The AirPort launched in the year 1999, at exactly the same time as the original iBook G3. Steve Jobs, on the new machine, explained the wireless networking technology by passing a tangerine iBook via a hula hoop, stating “no wires” as he did it.

The original technology was not even Apple’s. It was a “reworked 802.11b Orinoco Gold PCMCIA card with the antenna protrusion lopped off”, with an equivalent card in a carrier within the AirPort Base Station. The original base stations were basically prone to overheat — but they actually were the only game in town for years.

Apple, within a span of two years, refreshed its complete Mac product line, upgrading the innards encompassing the capability of making an addition of an 11 Mbit Wi-Fi card. The pricing, at the time, was revolutionary. The base station sold for 299 dollars, with the AirPort card selling for 99 dollars.

Two years post to the completion of Mac migration, the company rolled out the AirPort Extreme technology, with 802.11g speeds and a design of all its own. That technology hiked greatly the speed to 54mbps, with many machines launched over the next year having it standard. The Airport Express was born in the year 2004. With it arrived an audio jack, letting users wirelessly stream music to speakers connected to the device.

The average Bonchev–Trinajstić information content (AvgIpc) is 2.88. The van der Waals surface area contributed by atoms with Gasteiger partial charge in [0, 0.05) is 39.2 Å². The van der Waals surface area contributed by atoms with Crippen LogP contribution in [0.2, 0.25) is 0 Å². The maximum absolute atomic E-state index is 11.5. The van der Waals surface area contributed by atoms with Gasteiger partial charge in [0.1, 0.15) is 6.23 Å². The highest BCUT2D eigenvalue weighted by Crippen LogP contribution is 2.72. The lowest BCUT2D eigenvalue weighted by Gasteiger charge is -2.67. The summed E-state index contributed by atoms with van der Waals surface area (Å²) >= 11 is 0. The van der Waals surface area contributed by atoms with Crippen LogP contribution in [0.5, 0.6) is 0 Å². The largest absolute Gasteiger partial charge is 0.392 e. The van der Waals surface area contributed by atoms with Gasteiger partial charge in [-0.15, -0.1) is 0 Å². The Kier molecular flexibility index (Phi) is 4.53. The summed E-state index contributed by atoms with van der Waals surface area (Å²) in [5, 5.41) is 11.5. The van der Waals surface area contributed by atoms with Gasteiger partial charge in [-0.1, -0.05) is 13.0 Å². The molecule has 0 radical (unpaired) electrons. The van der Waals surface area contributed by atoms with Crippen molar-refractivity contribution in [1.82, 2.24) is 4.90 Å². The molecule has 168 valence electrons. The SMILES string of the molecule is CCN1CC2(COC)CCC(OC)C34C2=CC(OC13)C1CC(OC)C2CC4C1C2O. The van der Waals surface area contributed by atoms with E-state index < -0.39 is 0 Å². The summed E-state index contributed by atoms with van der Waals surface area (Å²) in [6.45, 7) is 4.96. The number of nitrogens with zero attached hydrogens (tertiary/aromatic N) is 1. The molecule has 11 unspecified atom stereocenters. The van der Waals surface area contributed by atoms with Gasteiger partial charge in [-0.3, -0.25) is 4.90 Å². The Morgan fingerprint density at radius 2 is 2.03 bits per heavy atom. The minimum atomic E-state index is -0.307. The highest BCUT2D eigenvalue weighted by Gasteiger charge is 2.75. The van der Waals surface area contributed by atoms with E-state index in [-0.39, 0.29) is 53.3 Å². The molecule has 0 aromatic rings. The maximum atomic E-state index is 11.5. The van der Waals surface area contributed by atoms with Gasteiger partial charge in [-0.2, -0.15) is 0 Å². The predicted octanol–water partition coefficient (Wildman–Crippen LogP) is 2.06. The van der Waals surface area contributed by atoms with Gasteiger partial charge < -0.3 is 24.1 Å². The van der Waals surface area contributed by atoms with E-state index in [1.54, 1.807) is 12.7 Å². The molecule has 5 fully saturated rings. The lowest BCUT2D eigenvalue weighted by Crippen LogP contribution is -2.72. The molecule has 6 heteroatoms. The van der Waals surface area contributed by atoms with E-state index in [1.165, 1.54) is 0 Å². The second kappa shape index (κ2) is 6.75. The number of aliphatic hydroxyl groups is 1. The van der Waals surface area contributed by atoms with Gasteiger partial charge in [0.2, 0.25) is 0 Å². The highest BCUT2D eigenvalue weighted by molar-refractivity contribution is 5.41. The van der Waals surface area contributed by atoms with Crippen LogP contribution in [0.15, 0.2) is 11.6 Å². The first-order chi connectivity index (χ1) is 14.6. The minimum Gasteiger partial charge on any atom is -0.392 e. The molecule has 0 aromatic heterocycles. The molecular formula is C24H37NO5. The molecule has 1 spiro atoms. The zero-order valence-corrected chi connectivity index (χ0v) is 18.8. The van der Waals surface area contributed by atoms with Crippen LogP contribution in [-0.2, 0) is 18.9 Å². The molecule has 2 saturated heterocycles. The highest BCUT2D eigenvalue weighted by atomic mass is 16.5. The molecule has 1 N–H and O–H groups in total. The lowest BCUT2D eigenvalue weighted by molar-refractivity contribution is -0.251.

Just a few years later, Apple, in the year 2007, was one of the initial companies to roll out the 802.11n draft that was finalized in the year 2011. But, in between the draft-N and full-N specs, arrived the updated AirPort Extreme with 802.11n, plus the Time Capsule — an Airport Extreme base station with an integrated hard drive.

The last hardware update arrived on 10th June 2013, with the AirPort Extreme sixth gen, supporting 802.11ac, with speeds up to 1.3Gbit/sec. The AirPort Express was updated only cosmetically after its 802.11n update and never would get the faster speeds that 802.11ac provides.

The company rolled out two new technologies very close to each other, the USB on the iMac and 802.11b Wi-Fi on the MacBook. Very clearly, Apple chose to provide an end-to-end solution for the latter, extending not only the wireless card for a computer but also the router, for an evolving broadband world. Networking, especially wireless networking, was not just for the enterprise. High-speed device communication was simple to get into without stringing hundreds of feet of Ethernet cabling through a house. Plus, the setup was easy.

The company could make sure that all of their technologies seamlessly worked with the AirPort routers. The users with Apple routers would not need to worry that iTunes downloads would fail due to a router blocking one port or other, or Apple TV issues streaming or synchronization across a network like some third-party routers induced. Along the way, the company basically won the mobile wars. As long as a third-party router functioned with the iPad or iPhone seamlessly, then the ecosystem would be fine without Apple curation.

A few years back, the company overhauled completely the AirPort setup tool, and lobotomized it, in favor of a simple GUI that easily could be ported to mobile. Many of the features used by the tech savvy to manually control the router were stripped out, in favor of the automatic tools.